An Ode to Ugly Food
Why imperfect produce is a beautiful thing
Bring on the imperfect, the ugly and the just plain weird-looking produce. Curvaceous cucumbers, crooked carrots, pockmarked potatoes and asymmetrical apples add character to your kitchen, and they help fight food waste.
And that’s no small problem — food waste is America’s 62 million ton elephant in the room.
More than 10 million tons of produce each year never even make it to the market just due to cosmetic imperfections. That’s in addition to all the fruits and vegetables tossed at the store. So all of the resources that went into growing that tossed food are wasted — all because a tomato might have little nub or a peach might be a bit on the small side. Not to mention the immorality of not even giving hungry people the option to eat those perfectly nutritious fruits and vegetables.
There’s an irony to how important fruits and vegetables are to our own beauty and health, and yet we’re willing to throw them away for not meeting the artificial beauty standards we impose on them. Most of these so-called ugly fruits and vegetables never make it off the farm because restaurants and retailers see us — the ones who buy and eat the food — as pageant judges refusing to give imperfect produce the time of day. The companies setting the specifications for what fruits and vegetables make it off the farm and onto the shelves need to be bolder when it comes to saving less-than-perfect produce and have a little faith in us, the produce-buying public, to look beyond a few blemishes.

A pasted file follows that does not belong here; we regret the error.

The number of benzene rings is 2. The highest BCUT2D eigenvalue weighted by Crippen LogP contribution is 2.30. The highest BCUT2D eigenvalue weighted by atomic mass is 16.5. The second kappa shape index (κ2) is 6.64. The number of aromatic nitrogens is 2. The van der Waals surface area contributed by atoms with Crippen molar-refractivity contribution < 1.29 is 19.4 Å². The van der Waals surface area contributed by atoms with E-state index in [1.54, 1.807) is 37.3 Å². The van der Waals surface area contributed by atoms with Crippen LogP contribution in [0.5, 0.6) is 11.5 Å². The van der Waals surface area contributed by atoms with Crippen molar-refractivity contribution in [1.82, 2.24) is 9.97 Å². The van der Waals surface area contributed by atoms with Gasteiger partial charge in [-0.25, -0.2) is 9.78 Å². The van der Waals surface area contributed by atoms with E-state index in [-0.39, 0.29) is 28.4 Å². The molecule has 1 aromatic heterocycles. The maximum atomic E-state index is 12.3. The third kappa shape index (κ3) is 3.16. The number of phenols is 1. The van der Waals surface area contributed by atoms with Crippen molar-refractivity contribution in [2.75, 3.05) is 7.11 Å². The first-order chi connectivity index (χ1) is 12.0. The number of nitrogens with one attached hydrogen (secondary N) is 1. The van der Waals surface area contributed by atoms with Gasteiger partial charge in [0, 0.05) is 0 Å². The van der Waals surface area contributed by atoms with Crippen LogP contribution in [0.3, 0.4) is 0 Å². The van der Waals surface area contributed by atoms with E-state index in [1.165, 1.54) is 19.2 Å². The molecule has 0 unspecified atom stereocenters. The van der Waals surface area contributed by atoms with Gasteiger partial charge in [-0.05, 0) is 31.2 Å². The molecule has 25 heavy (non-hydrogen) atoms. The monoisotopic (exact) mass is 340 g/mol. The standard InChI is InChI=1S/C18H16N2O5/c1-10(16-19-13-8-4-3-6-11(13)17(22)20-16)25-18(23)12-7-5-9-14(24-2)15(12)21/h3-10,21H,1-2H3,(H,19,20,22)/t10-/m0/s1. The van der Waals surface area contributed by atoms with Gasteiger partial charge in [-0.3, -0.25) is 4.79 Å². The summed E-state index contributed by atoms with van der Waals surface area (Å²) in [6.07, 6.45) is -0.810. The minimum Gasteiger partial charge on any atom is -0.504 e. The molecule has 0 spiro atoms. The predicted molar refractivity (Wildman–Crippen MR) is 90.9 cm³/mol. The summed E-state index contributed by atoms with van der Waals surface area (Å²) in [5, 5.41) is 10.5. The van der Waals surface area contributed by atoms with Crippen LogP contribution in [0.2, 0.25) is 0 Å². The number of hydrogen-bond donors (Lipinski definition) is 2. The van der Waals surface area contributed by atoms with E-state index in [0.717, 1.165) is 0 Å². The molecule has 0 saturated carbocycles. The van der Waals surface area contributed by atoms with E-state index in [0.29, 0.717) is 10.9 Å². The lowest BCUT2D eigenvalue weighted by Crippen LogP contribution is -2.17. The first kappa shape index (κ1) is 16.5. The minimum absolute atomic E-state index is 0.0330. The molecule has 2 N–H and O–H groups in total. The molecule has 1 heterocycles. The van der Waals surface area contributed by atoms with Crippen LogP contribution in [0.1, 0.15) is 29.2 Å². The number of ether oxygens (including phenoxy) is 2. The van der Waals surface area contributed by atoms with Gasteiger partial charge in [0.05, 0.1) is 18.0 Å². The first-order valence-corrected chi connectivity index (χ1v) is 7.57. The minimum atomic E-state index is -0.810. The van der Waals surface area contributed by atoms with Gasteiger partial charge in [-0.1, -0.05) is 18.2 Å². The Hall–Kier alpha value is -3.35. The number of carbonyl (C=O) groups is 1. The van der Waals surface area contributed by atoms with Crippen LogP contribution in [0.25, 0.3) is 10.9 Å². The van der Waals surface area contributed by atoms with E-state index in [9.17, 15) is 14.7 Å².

According to ReFED, increasing acceptance of imperfect produce can save up to 39 billion gallons of water a year and prevent 422,000 tons of greenhouse gas emissions, the equivalent of driving a billion fewer miles a year.
The good news is that a growing awareness about food waste — and imperfect produce in particular — has sprouted over the past year. More supermarkets are making “ugly” fruits and vegetables available and companies are starting to innovate in how they offer and use produce that would have otherwise been rejected, oftentimes selling them at a discount or integrating them into prepared foods and smoothies.
I’m the person looking for the ugliest piece of produce in the bin because every time I see a radical-looking radish or lumpy lemon, it means that food wasn’t wasted, and the water, fossil fuels and wildlife habitat that went into growing it wasn’t thrown away. Buying weird-looking fruits and vegetables gives me the opportunity to show that my love of good, sustainable food is more than peel-deep, which helps create demand for stores to sell even more imperfect produce. And I have a particular soft spot for ugly organic fruits and vegetables, which honor the healthy uniqueness that comes from diversified farms free of chemicals.
None of us is perfect — we shouldn’t expect our produce to be either. Let’s celebrate nourishing food enjoyed with family and friends and without judgment.
Stephanie Feldstein is the population and sustainability director at the Center for Biological Diversity.